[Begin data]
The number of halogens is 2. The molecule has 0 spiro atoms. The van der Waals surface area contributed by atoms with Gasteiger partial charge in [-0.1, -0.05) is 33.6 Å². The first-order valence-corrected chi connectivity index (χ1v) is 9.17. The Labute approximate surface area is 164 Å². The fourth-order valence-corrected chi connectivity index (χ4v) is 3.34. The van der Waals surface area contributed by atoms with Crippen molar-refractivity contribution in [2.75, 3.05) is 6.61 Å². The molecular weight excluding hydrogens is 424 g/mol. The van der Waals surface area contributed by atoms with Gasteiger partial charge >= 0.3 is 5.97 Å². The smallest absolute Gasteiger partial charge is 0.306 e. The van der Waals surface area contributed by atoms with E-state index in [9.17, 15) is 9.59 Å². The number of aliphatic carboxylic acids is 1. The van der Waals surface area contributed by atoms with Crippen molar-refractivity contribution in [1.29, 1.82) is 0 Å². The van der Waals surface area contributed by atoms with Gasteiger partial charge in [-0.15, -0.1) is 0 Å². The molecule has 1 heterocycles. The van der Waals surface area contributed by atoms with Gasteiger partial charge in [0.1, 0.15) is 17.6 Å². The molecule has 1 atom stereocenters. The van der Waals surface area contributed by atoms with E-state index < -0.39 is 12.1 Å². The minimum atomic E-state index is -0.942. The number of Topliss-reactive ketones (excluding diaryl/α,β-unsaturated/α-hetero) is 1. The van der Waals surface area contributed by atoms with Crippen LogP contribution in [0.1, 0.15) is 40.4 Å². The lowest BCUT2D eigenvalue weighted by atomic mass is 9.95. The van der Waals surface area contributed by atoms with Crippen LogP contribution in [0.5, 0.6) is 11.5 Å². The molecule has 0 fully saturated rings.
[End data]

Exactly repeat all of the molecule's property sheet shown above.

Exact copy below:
The number of halogens is 2. The molecule has 0 spiro atoms. The van der Waals surface area contributed by atoms with Gasteiger partial charge in [-0.1, -0.05) is 33.6 Å². The first-order valence-corrected chi connectivity index (χ1v) is 9.17. The Labute approximate surface area is 164 Å². The fourth-order valence-corrected chi connectivity index (χ4v) is 3.34. The van der Waals surface area contributed by atoms with Crippen molar-refractivity contribution in [2.75, 3.05) is 6.61 Å². The molecular weight excluding hydrogens is 424 g/mol. The van der Waals surface area contributed by atoms with Gasteiger partial charge >= 0.3 is 5.97 Å². The smallest absolute Gasteiger partial charge is 0.306 e. The van der Waals surface area contributed by atoms with E-state index in [9.17, 15) is 9.59 Å². The number of aliphatic carboxylic acids is 1. The van der Waals surface area contributed by atoms with Crippen molar-refractivity contribution in [1.29, 1.82) is 0 Å². The van der Waals surface area contributed by atoms with Gasteiger partial charge in [-0.15, -0.1) is 0 Å². The molecule has 1 heterocycles. The van der Waals surface area contributed by atoms with Gasteiger partial charge in [0.1, 0.15) is 17.6 Å². The molecule has 1 atom stereocenters. The van der Waals surface area contributed by atoms with E-state index < -0.39 is 12.1 Å². The minimum atomic E-state index is -0.942. The number of Topliss-reactive ketones (excluding diaryl/α,β-unsaturated/α-hetero) is 1. The van der Waals surface area contributed by atoms with Crippen LogP contribution in [0.1, 0.15) is 40.4 Å². The lowest BCUT2D eigenvalue weighted by atomic mass is 9.95. The van der Waals surface area contributed by atoms with Crippen LogP contribution in [0.5, 0.6) is 11.5 Å². The molecule has 0 fully saturated rings.